TORONTO — While cancer affects everyone, rates of common cancers have increased among First Nations, Inuit and Métis people in the past few decades and in some populations are now at or above those in the general Canadian population. A new report released today examines cancer control for First Nations across Canada and provides a baseline against which progress can be measured over the coming years.
“First Nations view health from a holistic perspective, so when we are presented with a problem, we look at it using many different lenses,” says Dr. Evan Adams, Board Member for the Canadian Partnership Against Cancer. “This report attempts to do just that. It looks at the many unique aspects of the cancer journey faced by First Nations, as well as showcasing the leading clinical practices and models of care to advance cancer control in our communities.”
The First Nations Cancer Control in Canada Baseline Report provides context for the cancer pathway for First Nations peoples and includes information on promising practices across the cancer control continuum. It looks at the patient experience from screening and diagnosis through to survivorship or palliative care, as well as challenges experienced by First Nations patients throughout their cancer journey.
“We are excited to be able to provide an overview of the landscape of First Nations cancer care and control as we currently know it,” says Lee Fairclough, Vice-President, Strategy, Knowledge Management and Delivery at the Partnership. “Addressing the gaps identified in this report will have a positive impact on the patient experience and outcomes and we are beginning to see this in our work with partners.”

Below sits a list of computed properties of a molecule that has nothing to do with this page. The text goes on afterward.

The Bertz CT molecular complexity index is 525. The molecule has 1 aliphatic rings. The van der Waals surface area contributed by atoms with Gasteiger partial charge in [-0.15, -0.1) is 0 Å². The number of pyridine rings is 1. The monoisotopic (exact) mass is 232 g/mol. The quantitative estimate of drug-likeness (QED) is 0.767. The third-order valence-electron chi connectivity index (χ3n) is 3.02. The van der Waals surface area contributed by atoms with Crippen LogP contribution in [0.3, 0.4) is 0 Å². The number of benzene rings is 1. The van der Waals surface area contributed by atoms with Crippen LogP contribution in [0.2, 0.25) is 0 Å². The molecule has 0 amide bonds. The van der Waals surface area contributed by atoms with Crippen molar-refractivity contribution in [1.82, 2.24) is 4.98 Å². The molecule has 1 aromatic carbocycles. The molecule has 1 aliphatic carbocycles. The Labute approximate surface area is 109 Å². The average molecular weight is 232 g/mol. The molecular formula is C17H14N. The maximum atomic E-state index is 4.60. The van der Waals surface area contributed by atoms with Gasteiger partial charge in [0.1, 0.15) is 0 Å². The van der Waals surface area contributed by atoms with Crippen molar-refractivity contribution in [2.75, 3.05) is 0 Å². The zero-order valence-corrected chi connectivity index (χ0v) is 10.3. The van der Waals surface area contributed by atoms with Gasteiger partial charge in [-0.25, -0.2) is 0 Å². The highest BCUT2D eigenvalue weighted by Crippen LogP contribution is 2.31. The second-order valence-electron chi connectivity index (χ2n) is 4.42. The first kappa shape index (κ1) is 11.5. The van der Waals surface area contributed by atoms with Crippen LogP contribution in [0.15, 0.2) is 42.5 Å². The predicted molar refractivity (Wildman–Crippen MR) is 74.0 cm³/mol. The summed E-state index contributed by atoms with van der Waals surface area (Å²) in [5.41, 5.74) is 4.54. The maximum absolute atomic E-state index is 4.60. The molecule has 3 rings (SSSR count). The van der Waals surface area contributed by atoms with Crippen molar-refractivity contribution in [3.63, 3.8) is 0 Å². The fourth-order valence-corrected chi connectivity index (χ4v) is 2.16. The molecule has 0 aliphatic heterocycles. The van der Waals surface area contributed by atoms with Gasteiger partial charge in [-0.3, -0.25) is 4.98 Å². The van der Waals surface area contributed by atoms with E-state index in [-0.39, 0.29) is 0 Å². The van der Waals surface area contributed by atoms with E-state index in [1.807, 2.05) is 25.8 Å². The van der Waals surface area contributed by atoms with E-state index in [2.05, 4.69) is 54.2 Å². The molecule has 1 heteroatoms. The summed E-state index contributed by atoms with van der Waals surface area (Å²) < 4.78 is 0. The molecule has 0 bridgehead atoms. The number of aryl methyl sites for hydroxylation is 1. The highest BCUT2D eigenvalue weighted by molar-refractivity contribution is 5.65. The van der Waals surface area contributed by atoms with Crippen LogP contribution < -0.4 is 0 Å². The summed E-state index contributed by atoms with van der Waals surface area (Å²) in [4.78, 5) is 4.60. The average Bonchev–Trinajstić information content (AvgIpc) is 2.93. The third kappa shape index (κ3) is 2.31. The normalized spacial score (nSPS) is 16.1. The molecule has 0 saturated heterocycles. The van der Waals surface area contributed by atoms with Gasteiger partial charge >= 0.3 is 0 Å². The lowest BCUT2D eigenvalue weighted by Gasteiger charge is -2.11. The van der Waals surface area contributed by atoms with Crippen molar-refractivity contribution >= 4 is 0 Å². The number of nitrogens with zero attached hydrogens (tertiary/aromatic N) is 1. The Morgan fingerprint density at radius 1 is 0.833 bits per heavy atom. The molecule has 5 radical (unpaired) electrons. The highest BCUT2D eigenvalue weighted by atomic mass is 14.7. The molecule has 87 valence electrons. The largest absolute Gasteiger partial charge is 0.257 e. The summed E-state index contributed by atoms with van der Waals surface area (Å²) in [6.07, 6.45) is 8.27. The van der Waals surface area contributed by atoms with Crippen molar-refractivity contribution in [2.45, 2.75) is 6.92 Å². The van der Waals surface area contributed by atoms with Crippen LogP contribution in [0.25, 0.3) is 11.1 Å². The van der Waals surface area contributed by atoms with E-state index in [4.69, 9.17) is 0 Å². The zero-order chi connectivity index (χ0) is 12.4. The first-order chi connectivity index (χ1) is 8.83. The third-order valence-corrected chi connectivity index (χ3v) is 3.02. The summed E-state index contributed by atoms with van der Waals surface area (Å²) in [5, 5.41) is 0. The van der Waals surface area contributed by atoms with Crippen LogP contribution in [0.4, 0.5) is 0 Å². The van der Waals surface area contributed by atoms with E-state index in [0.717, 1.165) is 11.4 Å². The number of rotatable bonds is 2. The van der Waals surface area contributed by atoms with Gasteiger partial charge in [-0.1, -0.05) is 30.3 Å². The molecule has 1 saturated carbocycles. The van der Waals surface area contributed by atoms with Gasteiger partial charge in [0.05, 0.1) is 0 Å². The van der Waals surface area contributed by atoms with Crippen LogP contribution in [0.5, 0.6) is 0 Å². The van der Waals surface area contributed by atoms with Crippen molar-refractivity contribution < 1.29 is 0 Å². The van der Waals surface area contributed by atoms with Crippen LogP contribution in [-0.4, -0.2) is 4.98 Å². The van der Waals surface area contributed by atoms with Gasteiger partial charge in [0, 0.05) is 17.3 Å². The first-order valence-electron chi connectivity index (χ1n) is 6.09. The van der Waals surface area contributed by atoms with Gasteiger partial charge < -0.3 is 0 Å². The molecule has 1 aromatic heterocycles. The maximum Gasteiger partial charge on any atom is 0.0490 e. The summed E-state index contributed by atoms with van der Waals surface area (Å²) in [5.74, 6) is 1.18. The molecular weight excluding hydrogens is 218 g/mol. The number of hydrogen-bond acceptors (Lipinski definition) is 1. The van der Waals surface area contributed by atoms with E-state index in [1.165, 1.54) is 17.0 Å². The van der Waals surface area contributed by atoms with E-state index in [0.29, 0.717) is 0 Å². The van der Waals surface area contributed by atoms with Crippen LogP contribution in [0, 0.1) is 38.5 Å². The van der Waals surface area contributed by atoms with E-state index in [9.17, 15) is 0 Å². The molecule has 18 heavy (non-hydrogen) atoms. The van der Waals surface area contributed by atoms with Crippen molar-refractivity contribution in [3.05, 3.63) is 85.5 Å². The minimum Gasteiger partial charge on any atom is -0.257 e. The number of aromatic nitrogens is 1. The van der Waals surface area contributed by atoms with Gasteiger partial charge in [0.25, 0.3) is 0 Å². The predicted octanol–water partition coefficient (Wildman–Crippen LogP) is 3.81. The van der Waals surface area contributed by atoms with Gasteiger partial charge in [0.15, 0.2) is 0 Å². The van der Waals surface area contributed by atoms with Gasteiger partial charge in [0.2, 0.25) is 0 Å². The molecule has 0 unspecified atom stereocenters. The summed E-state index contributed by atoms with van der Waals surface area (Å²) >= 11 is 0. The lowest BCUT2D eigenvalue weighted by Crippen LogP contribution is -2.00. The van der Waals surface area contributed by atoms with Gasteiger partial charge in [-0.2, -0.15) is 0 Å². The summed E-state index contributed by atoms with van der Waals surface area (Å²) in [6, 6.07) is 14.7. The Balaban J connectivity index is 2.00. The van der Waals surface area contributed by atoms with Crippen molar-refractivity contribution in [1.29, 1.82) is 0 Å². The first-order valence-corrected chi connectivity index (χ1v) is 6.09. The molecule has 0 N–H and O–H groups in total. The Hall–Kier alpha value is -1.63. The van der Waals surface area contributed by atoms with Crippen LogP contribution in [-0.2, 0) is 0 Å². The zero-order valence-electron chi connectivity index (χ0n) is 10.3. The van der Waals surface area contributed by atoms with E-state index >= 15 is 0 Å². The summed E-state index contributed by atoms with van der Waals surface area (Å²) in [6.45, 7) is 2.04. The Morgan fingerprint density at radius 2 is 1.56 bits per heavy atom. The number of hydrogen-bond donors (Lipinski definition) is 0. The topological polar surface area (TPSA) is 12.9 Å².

The Canadian Partnership Against Cancer works closely with First Nations, Inuit and Métis peoples and organizations to advance culturally relevant and people-specific cancer control initiatives that best reflect their needs and priorities.
In 2014, the Partnership will release an Inuit Baseline Report and a Métis Baseline Report to further examine emerging priorities for action among these communities. The majority of information within the series of baseline reports for First Nations, Inuit and Métis cancer control are sourced from environmental scans completed in 2012.
To personalize the unique needs of this population, the Partnership also released today a new The Truth of It video that brings the First Nations cancer journey to life. In this video, Alan Polchies Jr. shares his experience undergoing cancer treatment and the support he received from his community of St. Mary’s First Nation in Fredericton, New Brunswick. Now cancer free, Polchies talks about the importance of incorporating his culture and spirituality into his treatment.
About the Canadian Partnership Against Cancer
The Canadian Partnership Against Cancer works with Canada’s cancer community to reduce the burden of cancer on Canadians. Grounded in and informed by the experiences of those affected by cancer, the organization works with partners to support multi-jurisdictional uptake of evidence that will help to optimize cancer control planning and drive improvements in quality of practice across the country. Through sustained effort and a focus on the cancer continuum, the organization supports the work of the collective cancer community in achieving long-term population outcomes: reduced incidence of cancer, less likelihood of Canadians dying from cancer, and an enhanced quality of life of those affected by cancer.
Advancing cancer control with and for First Peoples is a priority of the Canadian Partnership Against Cancer.